Cheers.

P.S. I read about the new initiative of the standard committee for collecting users suggestions: Jacob ( @jacobwilliams ) has started a GitHub repository for collecting such items https://github.com/Fortran-FOSS-Programmers/Fortran-202X-Proposals . It would be wonderful if you and other committee members will "put an eye" on it (I know that Van Snyder has many many proposals, it would be great if he will join us on GitHub).

Jeff Hammond
@jeffhammond
@szaghi You can submit the compilation of GCC as a batch job to build it on the compute nodes.
Stefano Zaghi
@szaghi
@jeffhammond Hi Jeff, yes you are right, but the problem is that I have to find how to build gcc on the nodes and now I am too much busy. On the nodes, it seems that before building gcc 6,.x I have to build gcc 5.x by means of the gcc 4.x provided by the system... this needs some tests that now I cannot do. On the contrary, the frontend builds gcc 6.x straightforward. Why on the Earth we use CentOS... Anyhow, thank you very much! Cheers
Jeff Hammond
@jeffhammond
@szaghi If your issue is figuring how to build GCC non-interactively, please consider using my script for this. https://github.com/jeffhammond/HPCInfo/blob/master/buildscripts/gcc-release.sh#L58 is the only line you should need to edit, according to which version(s) you want.
Jeff Hammond
@jeffhammond
if you want GCC 6.4.0, change bz2 to xz until i push a fix.
those are boot-strapped builds so they should not require a new version of GCC. i use that on CentOS 6.6 with GCC 4.4.7 system compiler.
Stefano Zaghi
@szaghi
Hi @jeffhammond thank you for sharing your script, tomorrow I'll try it. Cheers
Izaak "Zaak" Beekman
@zbeekman
@jeffhammond sorry for the slow response regarding your Homebrew inquiry. I have seen this before and been mystified by it. When you do brew info mpich does it show mpich is installed? I have a Brewfile that you can use with brew bundle. First brew tap homebrew/bundle && brew bundle # Brewfile must be in CWD
Izaak "Zaak" Beekman
@zbeekman
hmmm I may have to add a build-from-source argument to the Brewfile... Your problem stems from the fact that Homebrew defaults to OpenMPI even though, as you point out, it has serious RMA problems. If you can cite compelling reasons and evidence of it's dysfunction, I would suggest opening an issue on the main Homebrew repo. I will weigh in with my support. When you install OpenCoarrays, adding a --build-from-source argument should alleviate your issues and allow it to use MPICH. Homebrew bottles all formulae by default, and using it's preferred/default MPI: OpenMPI. So, when homebrew builds binaries for OpenCoarrays it defaults to linking against OpenMPI. So, to satisfy the MPI requirement locally, without OpenMPI installed, you need to build OpenCoarrays from source by passing --build-from-source to brew install --build-from-source OpenCoarrays
Izaak "Zaak" Beekman
@zbeekman
OpenCoarrays 1.9.1 has been released and includes many bug fixes: https://github.com/sourceryinstitute/OpenCoarrays/releases/latest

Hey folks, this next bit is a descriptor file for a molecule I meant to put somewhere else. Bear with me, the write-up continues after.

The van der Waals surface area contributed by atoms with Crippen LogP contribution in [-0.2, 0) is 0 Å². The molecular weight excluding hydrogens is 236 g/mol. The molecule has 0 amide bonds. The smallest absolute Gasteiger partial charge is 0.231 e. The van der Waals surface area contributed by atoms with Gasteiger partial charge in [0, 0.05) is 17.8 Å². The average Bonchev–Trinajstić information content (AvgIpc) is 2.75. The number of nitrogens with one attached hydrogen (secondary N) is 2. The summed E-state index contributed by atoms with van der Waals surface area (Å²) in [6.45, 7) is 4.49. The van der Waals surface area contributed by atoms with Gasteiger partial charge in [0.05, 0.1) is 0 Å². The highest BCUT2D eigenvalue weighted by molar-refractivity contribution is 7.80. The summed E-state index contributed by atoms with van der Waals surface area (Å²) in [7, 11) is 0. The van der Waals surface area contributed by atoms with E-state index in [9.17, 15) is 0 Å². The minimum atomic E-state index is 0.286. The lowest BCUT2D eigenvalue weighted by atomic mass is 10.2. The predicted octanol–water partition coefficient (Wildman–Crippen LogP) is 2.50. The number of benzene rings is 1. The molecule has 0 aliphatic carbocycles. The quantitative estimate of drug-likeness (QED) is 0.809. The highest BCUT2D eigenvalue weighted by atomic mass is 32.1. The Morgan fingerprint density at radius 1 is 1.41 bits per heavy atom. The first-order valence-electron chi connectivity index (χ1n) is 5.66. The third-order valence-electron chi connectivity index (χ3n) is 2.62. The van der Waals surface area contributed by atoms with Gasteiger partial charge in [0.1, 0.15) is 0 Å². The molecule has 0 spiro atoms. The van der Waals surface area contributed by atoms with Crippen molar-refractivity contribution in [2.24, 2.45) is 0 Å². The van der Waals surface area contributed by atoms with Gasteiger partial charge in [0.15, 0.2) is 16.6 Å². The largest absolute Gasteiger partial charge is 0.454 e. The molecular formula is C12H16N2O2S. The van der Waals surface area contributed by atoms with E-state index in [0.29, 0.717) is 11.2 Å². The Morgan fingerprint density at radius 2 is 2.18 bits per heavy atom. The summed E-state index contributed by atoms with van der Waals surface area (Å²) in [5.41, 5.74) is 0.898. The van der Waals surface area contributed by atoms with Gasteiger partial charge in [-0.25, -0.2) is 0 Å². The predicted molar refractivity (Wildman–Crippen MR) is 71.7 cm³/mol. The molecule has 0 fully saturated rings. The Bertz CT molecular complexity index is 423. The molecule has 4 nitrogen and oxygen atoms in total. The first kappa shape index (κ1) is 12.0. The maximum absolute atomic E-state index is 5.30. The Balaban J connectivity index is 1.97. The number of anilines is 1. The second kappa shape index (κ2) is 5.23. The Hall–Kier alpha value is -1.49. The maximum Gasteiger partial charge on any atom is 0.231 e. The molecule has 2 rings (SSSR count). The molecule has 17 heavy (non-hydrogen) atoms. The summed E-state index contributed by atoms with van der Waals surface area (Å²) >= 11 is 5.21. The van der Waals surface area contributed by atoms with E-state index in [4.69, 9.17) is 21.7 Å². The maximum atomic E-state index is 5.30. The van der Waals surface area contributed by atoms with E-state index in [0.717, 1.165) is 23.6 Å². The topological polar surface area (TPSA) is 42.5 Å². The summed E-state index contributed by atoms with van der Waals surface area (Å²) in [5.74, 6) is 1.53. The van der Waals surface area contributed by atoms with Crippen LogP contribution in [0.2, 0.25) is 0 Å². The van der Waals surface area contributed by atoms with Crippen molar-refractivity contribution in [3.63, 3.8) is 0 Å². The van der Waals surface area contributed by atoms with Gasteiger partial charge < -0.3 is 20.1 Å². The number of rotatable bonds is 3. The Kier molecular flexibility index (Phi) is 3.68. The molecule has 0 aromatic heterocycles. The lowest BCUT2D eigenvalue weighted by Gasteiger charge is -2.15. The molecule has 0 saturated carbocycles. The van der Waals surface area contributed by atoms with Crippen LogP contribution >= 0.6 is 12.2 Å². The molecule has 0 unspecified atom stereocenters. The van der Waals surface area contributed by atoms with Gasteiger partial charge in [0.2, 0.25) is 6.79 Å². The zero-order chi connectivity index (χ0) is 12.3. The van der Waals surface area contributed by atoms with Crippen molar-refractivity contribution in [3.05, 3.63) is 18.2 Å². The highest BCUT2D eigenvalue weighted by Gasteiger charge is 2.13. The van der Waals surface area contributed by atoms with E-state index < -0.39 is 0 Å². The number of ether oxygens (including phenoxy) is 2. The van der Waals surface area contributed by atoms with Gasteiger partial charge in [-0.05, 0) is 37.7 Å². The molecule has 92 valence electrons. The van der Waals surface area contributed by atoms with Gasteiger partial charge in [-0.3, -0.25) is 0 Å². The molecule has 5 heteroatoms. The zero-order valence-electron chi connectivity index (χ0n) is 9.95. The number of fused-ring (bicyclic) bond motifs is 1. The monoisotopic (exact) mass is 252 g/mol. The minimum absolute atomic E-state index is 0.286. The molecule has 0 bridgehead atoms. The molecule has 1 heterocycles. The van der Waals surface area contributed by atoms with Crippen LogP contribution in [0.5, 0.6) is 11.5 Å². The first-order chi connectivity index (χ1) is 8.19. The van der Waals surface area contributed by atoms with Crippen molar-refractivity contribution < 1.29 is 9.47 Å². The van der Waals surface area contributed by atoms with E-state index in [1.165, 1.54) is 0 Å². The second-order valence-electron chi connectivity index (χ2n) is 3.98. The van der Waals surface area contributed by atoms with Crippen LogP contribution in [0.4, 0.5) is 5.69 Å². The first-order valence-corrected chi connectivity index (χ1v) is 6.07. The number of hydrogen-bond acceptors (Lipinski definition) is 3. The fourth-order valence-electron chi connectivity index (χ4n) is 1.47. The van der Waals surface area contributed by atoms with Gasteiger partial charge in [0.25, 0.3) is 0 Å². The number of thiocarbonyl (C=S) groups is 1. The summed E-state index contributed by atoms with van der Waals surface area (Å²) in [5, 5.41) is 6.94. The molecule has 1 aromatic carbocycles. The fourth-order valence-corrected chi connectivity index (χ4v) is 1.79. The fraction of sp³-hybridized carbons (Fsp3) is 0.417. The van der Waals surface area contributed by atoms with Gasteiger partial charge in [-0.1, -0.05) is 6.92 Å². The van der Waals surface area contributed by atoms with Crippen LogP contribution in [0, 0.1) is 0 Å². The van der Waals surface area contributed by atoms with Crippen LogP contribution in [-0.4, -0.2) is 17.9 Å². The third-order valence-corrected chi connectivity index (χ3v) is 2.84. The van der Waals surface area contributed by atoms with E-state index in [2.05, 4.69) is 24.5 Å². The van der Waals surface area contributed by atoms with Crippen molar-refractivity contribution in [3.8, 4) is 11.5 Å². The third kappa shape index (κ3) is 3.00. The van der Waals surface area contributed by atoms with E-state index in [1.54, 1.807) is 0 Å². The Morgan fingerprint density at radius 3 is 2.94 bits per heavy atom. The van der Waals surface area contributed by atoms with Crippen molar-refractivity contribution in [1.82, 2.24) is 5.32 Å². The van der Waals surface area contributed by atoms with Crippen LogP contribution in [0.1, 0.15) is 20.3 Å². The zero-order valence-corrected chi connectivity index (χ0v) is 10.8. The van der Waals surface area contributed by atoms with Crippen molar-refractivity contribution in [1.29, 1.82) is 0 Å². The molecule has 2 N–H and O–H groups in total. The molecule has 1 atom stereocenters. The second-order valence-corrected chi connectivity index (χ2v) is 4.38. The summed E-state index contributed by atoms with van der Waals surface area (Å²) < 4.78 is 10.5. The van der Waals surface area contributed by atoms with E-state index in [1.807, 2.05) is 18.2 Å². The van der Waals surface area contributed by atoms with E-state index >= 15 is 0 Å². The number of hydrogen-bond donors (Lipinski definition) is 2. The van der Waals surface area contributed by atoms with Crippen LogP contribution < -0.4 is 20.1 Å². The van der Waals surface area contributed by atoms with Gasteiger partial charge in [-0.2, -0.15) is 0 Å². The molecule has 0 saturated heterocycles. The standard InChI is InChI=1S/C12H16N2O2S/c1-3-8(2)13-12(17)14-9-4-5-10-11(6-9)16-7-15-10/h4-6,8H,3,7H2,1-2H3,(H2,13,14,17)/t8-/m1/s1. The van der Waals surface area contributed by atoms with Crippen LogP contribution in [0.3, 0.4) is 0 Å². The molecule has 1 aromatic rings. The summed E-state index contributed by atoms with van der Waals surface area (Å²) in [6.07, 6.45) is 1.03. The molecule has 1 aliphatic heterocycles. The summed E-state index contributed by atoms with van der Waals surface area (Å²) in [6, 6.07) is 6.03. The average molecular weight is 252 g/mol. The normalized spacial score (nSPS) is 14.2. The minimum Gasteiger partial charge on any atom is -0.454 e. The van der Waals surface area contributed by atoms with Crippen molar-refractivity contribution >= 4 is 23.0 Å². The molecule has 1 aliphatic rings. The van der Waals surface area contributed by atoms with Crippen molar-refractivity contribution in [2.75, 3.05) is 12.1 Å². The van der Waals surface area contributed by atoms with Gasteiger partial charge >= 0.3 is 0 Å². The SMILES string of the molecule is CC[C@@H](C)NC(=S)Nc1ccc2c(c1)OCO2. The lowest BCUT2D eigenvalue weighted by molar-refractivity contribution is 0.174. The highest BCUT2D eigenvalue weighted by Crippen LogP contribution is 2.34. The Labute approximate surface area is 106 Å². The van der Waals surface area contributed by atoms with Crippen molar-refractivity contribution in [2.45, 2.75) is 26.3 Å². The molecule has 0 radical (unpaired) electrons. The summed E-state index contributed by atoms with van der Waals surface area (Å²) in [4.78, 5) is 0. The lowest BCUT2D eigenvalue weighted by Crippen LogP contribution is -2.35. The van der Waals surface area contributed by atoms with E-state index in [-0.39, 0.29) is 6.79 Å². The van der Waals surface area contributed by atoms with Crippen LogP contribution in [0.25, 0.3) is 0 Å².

Github Releases (by Asset) Build Status license Twitter URL

Bug fixes

  • #325 install.sh will help user download and install Xcode command line tools (CLT) on Mac OS which is needed to compile code on Macs if it is missing or excessively outdated
  • #378 mpirun changed to mpiexec and mpif90 changed to mpifort, consistent with MPI standard recommendations
  • #398 fix some erroneous internal library calls when exceptions are encountered
  • #399 fix allocation of allocatable components of coarray derived types
  • #402 increase portability of install script install.sh by removing dependency on tree command
  • #404 fix issue where install.sh was ignoring user specified -m/--with-cmake CMake location
  • #406 use secure https/encrypted sources for fetching and installing prerequisites to help mitigate the possibility of a man-in-the-middle (MITM) attack
  • #408 switch to downloading the gzipped GCC archive rather than the bz2 because gzip is more common/portable and because bz2 compressed GCC archives seem to have disappeared for some recent releases on GCC mirrors
  • #411 fix bug causing event_post to hang when going over the network (multiple nodes)
  • #422 clarify runtime error messages for partially or un-implemented
  • Corrected logic to control under which circumstances certain tests are run that may only work correctly under GFortran 6 or GFortran 7

Enhancements

  • #410 add option --disable-bootstrap to install.sh to help speed builds of GCC when bootstrapping is not required because a recent GCC is performing the build
  • #424 add option to install.sh to download the requested package from a user specified URL
  • Prevent developer's advanced Makefiles and GASNet directory from being distributed with release tarballs

Installation

Please see the installation instructions for more details on how to build and install this version of OpenCoarrays